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Anti-Claus Crusade: Bishops In Italy Keep Telling Children Santa Isn’t Real

Catholic bishops in Italy have drawn fury from parents for repeatedly telling crowds of children that Santa Claus is imaginary.

Bishop Antonio Stagliano of Sicily told participants at a 2021 feast day celebration for Saint Nicholas that Santa does not exist and his red costume was invented by Coca-Cola, according to the New York Post. When a child insisted that her parents told her Santa was real, the Bishop told her to say “you tell lies” to her parents, a teacher accompanying young students at the festival told The New York Times.

The local diocese apologized for the comments, explaining they did not mean to disappoint “the little ones” but to teach that the message of Santa should be about generosity, not consumerism.

A priest in northern Italy in told children there was no man dressed in red who “magically” delivered gifts in 2019, and a Sardinian priest told other children that Santa was really the children’s parents in 2018, the NYT reported.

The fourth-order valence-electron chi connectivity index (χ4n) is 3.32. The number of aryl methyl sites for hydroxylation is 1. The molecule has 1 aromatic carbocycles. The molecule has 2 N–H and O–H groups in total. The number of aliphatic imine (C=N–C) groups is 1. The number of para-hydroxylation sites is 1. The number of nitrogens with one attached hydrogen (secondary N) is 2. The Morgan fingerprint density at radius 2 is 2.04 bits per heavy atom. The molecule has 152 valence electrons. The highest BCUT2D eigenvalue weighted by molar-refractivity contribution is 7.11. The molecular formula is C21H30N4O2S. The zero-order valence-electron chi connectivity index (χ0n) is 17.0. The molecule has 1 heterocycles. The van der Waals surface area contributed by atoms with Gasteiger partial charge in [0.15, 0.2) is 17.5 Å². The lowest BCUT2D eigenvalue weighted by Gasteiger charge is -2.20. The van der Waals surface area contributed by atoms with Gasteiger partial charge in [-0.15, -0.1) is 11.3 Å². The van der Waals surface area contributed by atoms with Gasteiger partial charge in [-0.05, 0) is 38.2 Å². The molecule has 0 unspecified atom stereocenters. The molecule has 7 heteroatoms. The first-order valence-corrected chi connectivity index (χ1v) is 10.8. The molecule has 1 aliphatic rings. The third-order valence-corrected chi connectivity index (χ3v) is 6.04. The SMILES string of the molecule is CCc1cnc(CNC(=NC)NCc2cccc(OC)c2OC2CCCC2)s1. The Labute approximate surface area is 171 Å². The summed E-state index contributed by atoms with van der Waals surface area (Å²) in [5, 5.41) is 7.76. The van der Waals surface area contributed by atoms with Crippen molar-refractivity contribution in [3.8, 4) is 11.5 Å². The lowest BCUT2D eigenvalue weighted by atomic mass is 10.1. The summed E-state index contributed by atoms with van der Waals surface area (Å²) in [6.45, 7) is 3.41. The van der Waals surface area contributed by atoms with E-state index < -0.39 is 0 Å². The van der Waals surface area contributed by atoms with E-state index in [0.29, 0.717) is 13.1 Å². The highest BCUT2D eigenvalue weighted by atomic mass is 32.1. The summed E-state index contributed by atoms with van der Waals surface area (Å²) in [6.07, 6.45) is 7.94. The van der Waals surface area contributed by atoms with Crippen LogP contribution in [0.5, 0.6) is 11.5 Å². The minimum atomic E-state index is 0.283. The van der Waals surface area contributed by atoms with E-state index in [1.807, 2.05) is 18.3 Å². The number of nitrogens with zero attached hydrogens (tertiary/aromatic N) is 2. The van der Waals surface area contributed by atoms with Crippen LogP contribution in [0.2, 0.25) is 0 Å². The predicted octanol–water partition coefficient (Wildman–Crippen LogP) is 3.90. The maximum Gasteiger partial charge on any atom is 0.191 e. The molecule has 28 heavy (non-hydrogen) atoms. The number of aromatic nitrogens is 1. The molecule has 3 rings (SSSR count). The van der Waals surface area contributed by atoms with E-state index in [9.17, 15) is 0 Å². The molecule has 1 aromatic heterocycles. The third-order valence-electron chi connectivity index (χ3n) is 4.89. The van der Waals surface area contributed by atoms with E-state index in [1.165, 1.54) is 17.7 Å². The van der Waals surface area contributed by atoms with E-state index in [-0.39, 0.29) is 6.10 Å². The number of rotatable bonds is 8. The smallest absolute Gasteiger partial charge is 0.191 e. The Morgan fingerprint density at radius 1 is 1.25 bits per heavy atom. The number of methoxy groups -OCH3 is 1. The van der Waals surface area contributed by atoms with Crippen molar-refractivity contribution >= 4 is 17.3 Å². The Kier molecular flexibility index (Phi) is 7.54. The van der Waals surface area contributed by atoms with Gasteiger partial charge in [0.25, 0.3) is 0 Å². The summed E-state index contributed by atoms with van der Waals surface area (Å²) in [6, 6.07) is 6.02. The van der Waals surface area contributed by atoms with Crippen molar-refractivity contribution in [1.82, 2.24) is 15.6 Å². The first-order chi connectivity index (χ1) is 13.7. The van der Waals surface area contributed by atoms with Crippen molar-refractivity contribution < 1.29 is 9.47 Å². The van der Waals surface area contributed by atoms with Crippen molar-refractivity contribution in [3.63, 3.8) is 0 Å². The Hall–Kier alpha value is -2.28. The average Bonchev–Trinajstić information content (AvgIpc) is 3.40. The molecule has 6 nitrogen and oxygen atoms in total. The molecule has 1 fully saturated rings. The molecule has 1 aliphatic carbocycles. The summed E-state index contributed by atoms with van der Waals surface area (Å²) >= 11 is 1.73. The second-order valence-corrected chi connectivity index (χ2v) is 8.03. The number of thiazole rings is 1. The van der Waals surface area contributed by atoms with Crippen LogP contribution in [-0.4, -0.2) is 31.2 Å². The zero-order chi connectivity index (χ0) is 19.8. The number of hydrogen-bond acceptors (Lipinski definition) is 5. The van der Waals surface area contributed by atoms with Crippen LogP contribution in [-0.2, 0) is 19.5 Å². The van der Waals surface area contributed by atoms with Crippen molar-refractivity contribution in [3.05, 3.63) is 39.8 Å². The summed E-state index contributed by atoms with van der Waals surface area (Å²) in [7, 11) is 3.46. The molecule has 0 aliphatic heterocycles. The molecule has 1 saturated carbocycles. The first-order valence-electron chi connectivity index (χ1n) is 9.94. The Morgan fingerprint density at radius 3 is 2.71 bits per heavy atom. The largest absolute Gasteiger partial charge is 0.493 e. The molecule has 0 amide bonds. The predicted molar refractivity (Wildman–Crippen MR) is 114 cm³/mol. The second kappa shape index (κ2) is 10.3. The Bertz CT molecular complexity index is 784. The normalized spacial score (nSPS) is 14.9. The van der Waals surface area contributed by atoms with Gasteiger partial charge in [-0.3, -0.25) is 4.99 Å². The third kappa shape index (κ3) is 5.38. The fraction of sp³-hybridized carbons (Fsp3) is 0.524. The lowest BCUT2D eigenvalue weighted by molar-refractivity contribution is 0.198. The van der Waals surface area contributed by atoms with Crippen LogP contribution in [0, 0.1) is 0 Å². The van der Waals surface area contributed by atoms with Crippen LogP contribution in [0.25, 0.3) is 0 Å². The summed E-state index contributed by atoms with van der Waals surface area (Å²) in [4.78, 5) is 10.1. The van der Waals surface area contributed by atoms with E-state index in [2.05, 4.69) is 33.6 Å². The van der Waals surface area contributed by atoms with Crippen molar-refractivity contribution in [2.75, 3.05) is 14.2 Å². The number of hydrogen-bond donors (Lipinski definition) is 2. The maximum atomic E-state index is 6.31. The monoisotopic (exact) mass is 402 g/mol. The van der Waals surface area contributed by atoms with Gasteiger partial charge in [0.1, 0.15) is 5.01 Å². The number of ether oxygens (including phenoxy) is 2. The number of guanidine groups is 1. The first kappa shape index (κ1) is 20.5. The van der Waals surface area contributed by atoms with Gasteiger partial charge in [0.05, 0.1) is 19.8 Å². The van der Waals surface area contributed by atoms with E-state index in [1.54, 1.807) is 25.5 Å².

Saint Nicholas, a third century Christian bishop known for giving gifts to the poor, has been venerated by the Catholic Church for more than 1,600 years and inspired European traditions of children putting out shoes at night and waking to find gifts in them.

Stagliano clarified in an interview that Italian children used to write their Christmas lists to the Baby Jesus, “not Santa Claus and the reindeer and let’s go to the movies and go bowling and all this American junk,” according to the NYT.

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